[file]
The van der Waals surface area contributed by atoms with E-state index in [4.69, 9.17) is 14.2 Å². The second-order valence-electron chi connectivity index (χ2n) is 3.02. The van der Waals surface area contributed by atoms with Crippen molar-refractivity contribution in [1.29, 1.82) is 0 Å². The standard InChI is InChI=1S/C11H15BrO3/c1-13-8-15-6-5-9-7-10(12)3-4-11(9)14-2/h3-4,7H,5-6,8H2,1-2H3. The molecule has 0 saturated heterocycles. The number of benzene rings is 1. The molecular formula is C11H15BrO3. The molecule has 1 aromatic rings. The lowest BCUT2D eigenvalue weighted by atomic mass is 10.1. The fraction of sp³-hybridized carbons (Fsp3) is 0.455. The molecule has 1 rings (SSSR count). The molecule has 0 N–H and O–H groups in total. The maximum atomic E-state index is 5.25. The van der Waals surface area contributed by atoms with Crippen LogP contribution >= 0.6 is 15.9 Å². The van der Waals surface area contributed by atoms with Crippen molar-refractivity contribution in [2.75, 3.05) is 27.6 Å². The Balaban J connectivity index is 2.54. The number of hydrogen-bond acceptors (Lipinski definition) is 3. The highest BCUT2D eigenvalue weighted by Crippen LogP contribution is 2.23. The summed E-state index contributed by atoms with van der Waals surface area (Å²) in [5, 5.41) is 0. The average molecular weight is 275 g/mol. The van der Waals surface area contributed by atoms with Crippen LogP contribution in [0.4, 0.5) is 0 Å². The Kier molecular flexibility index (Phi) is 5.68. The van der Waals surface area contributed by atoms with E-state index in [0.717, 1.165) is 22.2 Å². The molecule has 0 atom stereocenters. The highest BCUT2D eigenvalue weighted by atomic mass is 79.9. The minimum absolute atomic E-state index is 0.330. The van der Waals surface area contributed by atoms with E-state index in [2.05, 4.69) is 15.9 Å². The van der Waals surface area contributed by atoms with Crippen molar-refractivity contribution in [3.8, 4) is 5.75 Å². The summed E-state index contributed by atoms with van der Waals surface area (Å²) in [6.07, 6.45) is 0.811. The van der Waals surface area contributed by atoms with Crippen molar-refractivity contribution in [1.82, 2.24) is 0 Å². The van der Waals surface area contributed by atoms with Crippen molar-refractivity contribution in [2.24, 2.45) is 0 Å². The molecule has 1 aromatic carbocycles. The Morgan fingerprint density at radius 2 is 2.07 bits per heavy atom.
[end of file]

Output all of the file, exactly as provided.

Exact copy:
The van der Waals surface area contributed by atoms with E-state index in [4.69, 9.17) is 14.2 Å². The second-order valence-electron chi connectivity index (χ2n) is 3.02. The van der Waals surface area contributed by atoms with Crippen molar-refractivity contribution in [1.29, 1.82) is 0 Å². The standard InChI is InChI=1S/C11H15BrO3/c1-13-8-15-6-5-9-7-10(12)3-4-11(9)14-2/h3-4,7H,5-6,8H2,1-2H3. The molecule has 0 saturated heterocycles. The number of benzene rings is 1. The molecular formula is C11H15BrO3. The molecule has 1 aromatic rings. The lowest BCUT2D eigenvalue weighted by atomic mass is 10.1. The fraction of sp³-hybridized carbons (Fsp3) is 0.455. The molecule has 1 rings (SSSR count). The molecule has 0 N–H and O–H groups in total. The maximum atomic E-state index is 5.25. The van der Waals surface area contributed by atoms with Crippen LogP contribution >= 0.6 is 15.9 Å². The van der Waals surface area contributed by atoms with Crippen molar-refractivity contribution in [2.75, 3.05) is 27.6 Å². The Balaban J connectivity index is 2.54. The number of hydrogen-bond acceptors (Lipinski definition) is 3. The highest BCUT2D eigenvalue weighted by Crippen LogP contribution is 2.23. The summed E-state index contributed by atoms with van der Waals surface area (Å²) in [5, 5.41) is 0. The average molecular weight is 275 g/mol. The van der Waals surface area contributed by atoms with Crippen LogP contribution in [0.4, 0.5) is 0 Å². The Kier molecular flexibility index (Phi) is 5.68. The van der Waals surface area contributed by atoms with E-state index in [0.717, 1.165) is 22.2 Å². The molecule has 0 atom stereocenters. The highest BCUT2D eigenvalue weighted by atomic mass is 79.9. The minimum absolute atomic E-state index is 0.330. The van der Waals surface area contributed by atoms with E-state index in [2.05, 4.69) is 15.9 Å². The van der Waals surface area contributed by atoms with Crippen molar-refractivity contribution in [3.8, 4) is 5.75 Å². The summed E-state index contributed by atoms with van der Waals surface area (Å²) in [6.07, 6.45) is 0.811. The van der Waals surface area contributed by atoms with Crippen molar-refractivity contribution in [1.82, 2.24) is 0 Å². The van der Waals surface area contributed by atoms with Crippen molar-refractivity contribution in [2.24, 2.45) is 0 Å². The molecule has 1 aromatic carbocycles. The Morgan fingerprint density at radius 2 is 2.07 bits per heavy atom.